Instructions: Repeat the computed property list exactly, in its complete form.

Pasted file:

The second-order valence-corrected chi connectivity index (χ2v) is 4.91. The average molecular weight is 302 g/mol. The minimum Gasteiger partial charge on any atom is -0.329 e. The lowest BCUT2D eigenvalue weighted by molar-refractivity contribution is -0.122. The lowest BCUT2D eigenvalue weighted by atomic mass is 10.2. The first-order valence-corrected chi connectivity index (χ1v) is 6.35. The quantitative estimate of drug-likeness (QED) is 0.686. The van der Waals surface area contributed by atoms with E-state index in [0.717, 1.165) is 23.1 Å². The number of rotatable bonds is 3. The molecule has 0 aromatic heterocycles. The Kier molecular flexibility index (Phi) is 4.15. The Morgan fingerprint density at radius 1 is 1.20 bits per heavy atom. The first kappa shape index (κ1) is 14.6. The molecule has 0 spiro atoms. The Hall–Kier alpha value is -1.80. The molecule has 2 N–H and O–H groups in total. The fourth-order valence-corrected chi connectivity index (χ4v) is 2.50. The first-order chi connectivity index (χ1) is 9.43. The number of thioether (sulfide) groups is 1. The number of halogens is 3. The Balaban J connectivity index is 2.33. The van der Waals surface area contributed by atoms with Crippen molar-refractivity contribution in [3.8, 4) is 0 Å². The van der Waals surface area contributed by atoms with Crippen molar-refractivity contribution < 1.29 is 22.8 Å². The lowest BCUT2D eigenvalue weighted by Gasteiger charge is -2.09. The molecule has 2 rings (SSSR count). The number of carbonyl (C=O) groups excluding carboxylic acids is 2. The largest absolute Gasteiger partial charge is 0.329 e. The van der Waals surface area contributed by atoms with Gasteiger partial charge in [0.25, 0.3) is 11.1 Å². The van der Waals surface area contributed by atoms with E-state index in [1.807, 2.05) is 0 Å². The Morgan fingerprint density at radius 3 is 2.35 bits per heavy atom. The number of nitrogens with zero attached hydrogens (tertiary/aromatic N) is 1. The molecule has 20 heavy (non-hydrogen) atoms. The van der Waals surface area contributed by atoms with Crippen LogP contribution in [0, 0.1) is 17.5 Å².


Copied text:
The second-order valence-corrected chi connectivity index (χ2v) is 4.91. The average molecular weight is 302 g/mol. The minimum Gasteiger partial charge on any atom is -0.329 e. The lowest BCUT2D eigenvalue weighted by molar-refractivity contribution is -0.122. The lowest BCUT2D eigenvalue weighted by atomic mass is 10.2. The first-order valence-corrected chi connectivity index (χ1v) is 6.35. The quantitative estimate of drug-likeness (QED) is 0.686. The van der Waals surface area contributed by atoms with E-state index in [0.717, 1.165) is 23.1 Å². The number of rotatable bonds is 3. The molecule has 0 aromatic heterocycles. The Kier molecular flexibility index (Phi) is 4.15. The Morgan fingerprint density at radius 1 is 1.20 bits per heavy atom. The first kappa shape index (κ1) is 14.6. The molecule has 0 spiro atoms. The Hall–Kier alpha value is -1.80. The molecule has 2 N–H and O–H groups in total. The fourth-order valence-corrected chi connectivity index (χ4v) is 2.50. The first-order chi connectivity index (χ1) is 9.43. The number of thioether (sulfide) groups is 1. The number of halogens is 3. The Balaban J connectivity index is 2.33. The van der Waals surface area contributed by atoms with Crippen molar-refractivity contribution in [3.8, 4) is 0 Å². The van der Waals surface area contributed by atoms with Crippen molar-refractivity contribution < 1.29 is 22.8 Å². The lowest BCUT2D eigenvalue weighted by Gasteiger charge is -2.09. The molecule has 2 rings (SSSR count). The number of carbonyl (C=O) groups excluding carboxylic acids is 2. The largest absolute Gasteiger partial charge is 0.329 e. The van der Waals surface area contributed by atoms with Gasteiger partial charge in [0.25, 0.3) is 11.1 Å². The van der Waals surface area contributed by atoms with E-state index in [1.807, 2.05) is 0 Å². The Morgan fingerprint density at radius 3 is 2.35 bits per heavy atom. The number of nitrogens with zero attached hydrogens (tertiary/aromatic N) is 1. The molecule has 20 heavy (non-hydrogen) atoms. The van der Waals surface area contributed by atoms with Crippen LogP contribution in [0, 0.1) is 17.5 Å².